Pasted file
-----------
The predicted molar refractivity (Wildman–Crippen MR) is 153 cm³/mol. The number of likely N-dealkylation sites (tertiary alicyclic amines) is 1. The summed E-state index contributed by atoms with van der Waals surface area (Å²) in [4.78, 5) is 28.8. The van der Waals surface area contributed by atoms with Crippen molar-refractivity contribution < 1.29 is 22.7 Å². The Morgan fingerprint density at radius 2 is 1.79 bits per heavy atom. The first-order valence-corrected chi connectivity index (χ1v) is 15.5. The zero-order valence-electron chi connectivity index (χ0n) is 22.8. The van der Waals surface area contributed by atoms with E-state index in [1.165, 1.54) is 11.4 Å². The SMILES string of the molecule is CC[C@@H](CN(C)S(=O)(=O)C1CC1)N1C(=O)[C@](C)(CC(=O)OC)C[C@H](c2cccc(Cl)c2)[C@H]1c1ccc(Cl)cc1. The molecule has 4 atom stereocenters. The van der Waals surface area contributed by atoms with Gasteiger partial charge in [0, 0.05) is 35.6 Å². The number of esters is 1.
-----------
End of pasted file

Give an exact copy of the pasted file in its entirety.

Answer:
The predicted molar refractivity (Wildman–Crippen MR) is 153 cm³/mol. The number of likely N-dealkylation sites (tertiary alicyclic amines) is 1. The summed E-state index contributed by atoms with van der Waals surface area (Å²) in [4.78, 5) is 28.8. The van der Waals surface area contributed by atoms with Crippen molar-refractivity contribution < 1.29 is 22.7 Å². The Morgan fingerprint density at radius 2 is 1.79 bits per heavy atom. The first-order valence-corrected chi connectivity index (χ1v) is 15.5. The zero-order valence-electron chi connectivity index (χ0n) is 22.8. The van der Waals surface area contributed by atoms with E-state index in [1.165, 1.54) is 11.4 Å². The SMILES string of the molecule is CC[C@@H](CN(C)S(=O)(=O)C1CC1)N1C(=O)[C@](C)(CC(=O)OC)C[C@H](c2cccc(Cl)c2)[C@H]1c1ccc(Cl)cc1. The molecule has 4 atom stereocenters. The van der Waals surface area contributed by atoms with Gasteiger partial charge in [0, 0.05) is 35.6 Å². The number of esters is 1.